It was just so heavy handed! The slow shot up the fence, with fad cuts for each type of fence. The desolate, misty, and abandoned palace, with Tigers, and Monkeys, and Gold Course, and Obviously Painted Background, and Fancy Arches. Such splendor, now sunk so low. Oh woe!

And dear lord, the shot of Kane’s last breath. The snow filter (GET IT? SNOWGLOBE, SNOW FILTER??? ART.), the shot of his mouth, wide angle lens, the covering of his body.

A different Adam would have quit right then and there. It wouldn’t be the first time. I’ve shut down videogames for poor tutorials, and turned off TVs for bad theme songs. There is precedent.

But for some reason, whether it be the shame I would feel at saying I couldn’t get through Citizen Kane, or the belief in the recommendation of Mr. Ebert, I persevered.

And then came the newsreel. To this day, I don’t know if it was luck, or if I had been thinking about it subconsciously the whole time, but all of the sudden, these gears started turning in my head, and a small, harsh, searing light burned my mind’s eye.

There was a time BEFORE the Internet.

There was a time, in this world, before Google. Before Facebook. Before Twitter. Before .com. Before http. Before email. There was a time where this was how people learned about the world outside their town. And if you didn’t watch the newsreel, or missed the paper (which hopefully didn’t limit itself to local news only!) you were shit out of luck if you wanted to know what was happening in the world. I had to pause my pirated, from the Internet, copy of the film, to stand up, walk around my room, and let that fact sink in. And when I felt I was ready, I continued the film.

And I watched as it painted the brilliant picture of a time, not better, not worse, but different. A time where moving meant cutting off ALL communication with where you were. A time where one man could even THINK he controlled all the news. A time when, for some no-longer-baffling-reason, a newspaper could actually make MONEY.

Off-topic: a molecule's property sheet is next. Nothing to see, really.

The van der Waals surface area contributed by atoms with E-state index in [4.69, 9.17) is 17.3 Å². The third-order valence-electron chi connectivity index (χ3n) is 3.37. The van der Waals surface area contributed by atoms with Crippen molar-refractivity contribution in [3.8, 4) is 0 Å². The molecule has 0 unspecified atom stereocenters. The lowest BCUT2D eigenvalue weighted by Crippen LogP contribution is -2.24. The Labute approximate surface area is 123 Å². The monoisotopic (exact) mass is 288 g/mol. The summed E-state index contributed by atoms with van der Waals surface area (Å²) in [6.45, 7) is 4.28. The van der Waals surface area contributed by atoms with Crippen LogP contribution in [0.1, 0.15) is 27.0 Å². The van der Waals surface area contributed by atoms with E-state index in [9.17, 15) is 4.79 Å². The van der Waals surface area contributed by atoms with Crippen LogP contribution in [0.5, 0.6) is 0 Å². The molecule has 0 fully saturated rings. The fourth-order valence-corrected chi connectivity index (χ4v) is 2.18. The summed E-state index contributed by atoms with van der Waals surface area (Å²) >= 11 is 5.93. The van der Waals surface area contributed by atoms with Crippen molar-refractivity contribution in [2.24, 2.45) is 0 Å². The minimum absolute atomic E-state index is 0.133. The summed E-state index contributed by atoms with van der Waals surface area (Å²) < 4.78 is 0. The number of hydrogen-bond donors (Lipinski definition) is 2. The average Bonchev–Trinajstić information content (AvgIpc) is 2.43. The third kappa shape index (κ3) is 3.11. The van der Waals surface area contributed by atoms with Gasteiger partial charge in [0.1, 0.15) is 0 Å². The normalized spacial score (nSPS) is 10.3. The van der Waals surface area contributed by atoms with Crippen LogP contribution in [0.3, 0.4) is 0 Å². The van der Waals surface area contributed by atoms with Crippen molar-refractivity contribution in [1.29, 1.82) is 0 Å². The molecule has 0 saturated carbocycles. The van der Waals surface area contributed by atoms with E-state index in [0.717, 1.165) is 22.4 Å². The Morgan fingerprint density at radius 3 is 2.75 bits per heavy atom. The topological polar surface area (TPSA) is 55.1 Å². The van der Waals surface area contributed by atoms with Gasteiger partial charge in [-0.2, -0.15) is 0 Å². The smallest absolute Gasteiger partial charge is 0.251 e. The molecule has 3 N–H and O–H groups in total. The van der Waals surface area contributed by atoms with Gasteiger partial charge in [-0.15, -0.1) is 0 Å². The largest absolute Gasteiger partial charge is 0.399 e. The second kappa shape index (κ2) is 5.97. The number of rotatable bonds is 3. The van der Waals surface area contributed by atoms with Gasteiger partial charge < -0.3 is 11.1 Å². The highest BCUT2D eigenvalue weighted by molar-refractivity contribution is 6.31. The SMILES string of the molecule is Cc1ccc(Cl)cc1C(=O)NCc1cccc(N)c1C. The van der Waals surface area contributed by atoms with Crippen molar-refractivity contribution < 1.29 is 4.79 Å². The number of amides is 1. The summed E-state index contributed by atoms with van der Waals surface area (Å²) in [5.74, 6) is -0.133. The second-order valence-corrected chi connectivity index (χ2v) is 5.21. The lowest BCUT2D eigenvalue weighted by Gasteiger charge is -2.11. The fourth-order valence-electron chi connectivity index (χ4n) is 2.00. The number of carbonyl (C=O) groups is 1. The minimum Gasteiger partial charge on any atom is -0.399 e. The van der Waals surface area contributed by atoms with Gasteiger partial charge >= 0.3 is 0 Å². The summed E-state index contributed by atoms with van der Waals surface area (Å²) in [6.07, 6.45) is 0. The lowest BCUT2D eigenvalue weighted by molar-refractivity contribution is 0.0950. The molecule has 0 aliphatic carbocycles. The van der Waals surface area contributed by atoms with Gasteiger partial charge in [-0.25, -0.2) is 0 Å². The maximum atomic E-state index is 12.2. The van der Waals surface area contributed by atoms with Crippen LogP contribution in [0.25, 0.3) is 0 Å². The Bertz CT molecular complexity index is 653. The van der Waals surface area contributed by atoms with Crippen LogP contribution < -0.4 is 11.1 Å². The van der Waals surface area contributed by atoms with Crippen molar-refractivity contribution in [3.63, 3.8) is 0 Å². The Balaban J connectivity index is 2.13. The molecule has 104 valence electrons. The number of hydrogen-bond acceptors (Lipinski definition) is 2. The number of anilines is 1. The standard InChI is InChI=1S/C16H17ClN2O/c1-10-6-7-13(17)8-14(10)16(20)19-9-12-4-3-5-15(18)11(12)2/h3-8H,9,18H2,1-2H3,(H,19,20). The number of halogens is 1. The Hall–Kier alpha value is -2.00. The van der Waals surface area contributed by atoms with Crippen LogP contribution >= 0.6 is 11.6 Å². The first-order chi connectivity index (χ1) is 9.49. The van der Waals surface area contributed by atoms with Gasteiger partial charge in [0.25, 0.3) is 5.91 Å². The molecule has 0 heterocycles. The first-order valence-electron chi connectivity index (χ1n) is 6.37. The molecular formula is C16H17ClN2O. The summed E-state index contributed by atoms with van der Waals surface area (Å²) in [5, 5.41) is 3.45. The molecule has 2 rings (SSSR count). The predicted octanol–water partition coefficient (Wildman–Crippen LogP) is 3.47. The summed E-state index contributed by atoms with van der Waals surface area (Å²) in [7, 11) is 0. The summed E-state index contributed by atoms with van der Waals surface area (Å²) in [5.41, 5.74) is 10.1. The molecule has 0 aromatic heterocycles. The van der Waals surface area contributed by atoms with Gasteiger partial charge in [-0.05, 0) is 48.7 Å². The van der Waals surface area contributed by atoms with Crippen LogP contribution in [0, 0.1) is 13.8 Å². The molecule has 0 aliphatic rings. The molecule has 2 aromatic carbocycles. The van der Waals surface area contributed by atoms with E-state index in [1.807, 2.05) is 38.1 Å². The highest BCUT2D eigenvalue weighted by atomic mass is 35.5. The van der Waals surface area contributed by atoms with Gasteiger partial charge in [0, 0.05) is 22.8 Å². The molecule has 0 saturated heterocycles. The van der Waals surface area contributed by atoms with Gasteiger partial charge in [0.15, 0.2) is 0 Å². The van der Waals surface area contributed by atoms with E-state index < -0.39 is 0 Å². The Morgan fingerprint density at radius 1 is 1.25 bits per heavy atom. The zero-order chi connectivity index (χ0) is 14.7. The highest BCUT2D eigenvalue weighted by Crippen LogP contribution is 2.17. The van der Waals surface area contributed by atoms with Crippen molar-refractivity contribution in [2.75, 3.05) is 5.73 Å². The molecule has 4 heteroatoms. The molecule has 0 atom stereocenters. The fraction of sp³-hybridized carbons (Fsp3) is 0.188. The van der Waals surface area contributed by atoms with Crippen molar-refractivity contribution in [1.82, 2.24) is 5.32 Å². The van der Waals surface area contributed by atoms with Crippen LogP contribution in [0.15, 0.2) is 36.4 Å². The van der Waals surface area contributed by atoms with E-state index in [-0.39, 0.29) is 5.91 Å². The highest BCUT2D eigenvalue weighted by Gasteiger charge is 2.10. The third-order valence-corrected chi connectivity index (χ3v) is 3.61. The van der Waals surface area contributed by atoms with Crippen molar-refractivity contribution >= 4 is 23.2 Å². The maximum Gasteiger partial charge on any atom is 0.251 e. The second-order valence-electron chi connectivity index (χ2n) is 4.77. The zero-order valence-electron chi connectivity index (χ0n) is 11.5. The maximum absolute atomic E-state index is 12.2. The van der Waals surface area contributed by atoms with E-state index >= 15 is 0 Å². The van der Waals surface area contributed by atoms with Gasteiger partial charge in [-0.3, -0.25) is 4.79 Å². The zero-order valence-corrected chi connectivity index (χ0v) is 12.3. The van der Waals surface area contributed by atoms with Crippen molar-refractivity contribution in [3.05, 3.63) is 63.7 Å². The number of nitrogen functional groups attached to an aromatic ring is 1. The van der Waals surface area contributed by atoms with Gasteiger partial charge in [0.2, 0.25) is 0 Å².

But just as clearly as I saw the differences between my own time and the era this film was portraying, just as clearly could I see the parallels. I saw the corrupting power of money. I saw friendship and betrayal, paranoia and delusion. For the first time I could see laid out in plain sight, something I had long known, but could never express; that no man can ever be summed up in something so simple as a word. We all have layers, upon facets, within folds, and no one can ever truly know us, not even ourselves. I saw what it meant to be human.

For the first time in my life, after the credits rolled, I didn’t start gushing about the ‘sweet FX!’ or repeating the funniest lines. I thought about what I had seen, and what it was trying to say. I started to research the film. I read the Wikipedia article on it, I read Ebert’s review, I read pages upon pages of analysis, from the loftiest of scholarly journals, to the obscurest of blog posts. For the first time in my life, I became, in a very small sense, a critical viewer.

And I have never turned back.

(1) McCarthy, Todd, Citizen Kane (10/14/2001), Variety Vol. 384, Issue 8, Page 61.
(2) Piade, Lynne, Citizen Kane (1991), Smithmark, New York N.Y., 0831745738
(3) Street, Sarah, Citizen Kane (03/01/1996), History Today Vol. 46, Issue 3, Page 48.

No comments:

Post a Comment